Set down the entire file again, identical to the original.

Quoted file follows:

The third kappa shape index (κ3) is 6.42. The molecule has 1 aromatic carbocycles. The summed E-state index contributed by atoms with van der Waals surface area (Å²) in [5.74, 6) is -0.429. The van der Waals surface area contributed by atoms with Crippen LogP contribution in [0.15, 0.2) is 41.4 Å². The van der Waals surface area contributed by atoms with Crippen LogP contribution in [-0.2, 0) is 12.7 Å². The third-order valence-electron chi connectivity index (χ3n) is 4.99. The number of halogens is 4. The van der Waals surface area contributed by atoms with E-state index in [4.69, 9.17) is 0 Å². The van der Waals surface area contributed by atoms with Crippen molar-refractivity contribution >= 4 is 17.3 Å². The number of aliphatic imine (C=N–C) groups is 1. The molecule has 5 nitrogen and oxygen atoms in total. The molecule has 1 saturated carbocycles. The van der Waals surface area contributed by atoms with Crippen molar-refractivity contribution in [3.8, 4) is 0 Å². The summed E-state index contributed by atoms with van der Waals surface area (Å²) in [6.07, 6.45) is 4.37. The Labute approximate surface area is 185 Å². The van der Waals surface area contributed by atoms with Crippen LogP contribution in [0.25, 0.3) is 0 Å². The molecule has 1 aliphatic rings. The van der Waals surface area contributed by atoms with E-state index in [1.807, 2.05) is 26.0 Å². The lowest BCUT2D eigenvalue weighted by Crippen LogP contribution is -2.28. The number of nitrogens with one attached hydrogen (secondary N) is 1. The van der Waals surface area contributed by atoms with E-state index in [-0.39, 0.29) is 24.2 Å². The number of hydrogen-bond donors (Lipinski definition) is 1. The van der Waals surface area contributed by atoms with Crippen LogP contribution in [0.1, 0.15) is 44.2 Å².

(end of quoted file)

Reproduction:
The third kappa shape index (κ3) is 6.42. The molecule has 1 aromatic carbocycles. The summed E-state index contributed by atoms with van der Waals surface area (Å²) in [5.74, 6) is -0.429. The van der Waals surface area contributed by atoms with Crippen LogP contribution in [0.15, 0.2) is 41.4 Å². The van der Waals surface area contributed by atoms with Crippen LogP contribution in [-0.2, 0) is 12.7 Å². The third-order valence-electron chi connectivity index (χ3n) is 4.99. The number of halogens is 4. The van der Waals surface area contributed by atoms with E-state index in [4.69, 9.17) is 0 Å². The van der Waals surface area contributed by atoms with Crippen molar-refractivity contribution >= 4 is 17.3 Å². The number of aliphatic imine (C=N–C) groups is 1. The molecule has 5 nitrogen and oxygen atoms in total. The molecule has 1 saturated carbocycles. The van der Waals surface area contributed by atoms with Crippen molar-refractivity contribution in [3.8, 4) is 0 Å². The summed E-state index contributed by atoms with van der Waals surface area (Å²) in [6.07, 6.45) is 4.37. The Labute approximate surface area is 185 Å². The van der Waals surface area contributed by atoms with Crippen LogP contribution in [0.25, 0.3) is 0 Å². The molecule has 1 aliphatic rings. The van der Waals surface area contributed by atoms with E-state index in [1.807, 2.05) is 26.0 Å². The lowest BCUT2D eigenvalue weighted by Crippen LogP contribution is -2.28. The number of nitrogens with one attached hydrogen (secondary N) is 1. The van der Waals surface area contributed by atoms with E-state index in [-0.39, 0.29) is 24.2 Å². The number of hydrogen-bond donors (Lipinski definition) is 1. The van der Waals surface area contributed by atoms with Crippen LogP contribution in [0.1, 0.15) is 44.2 Å².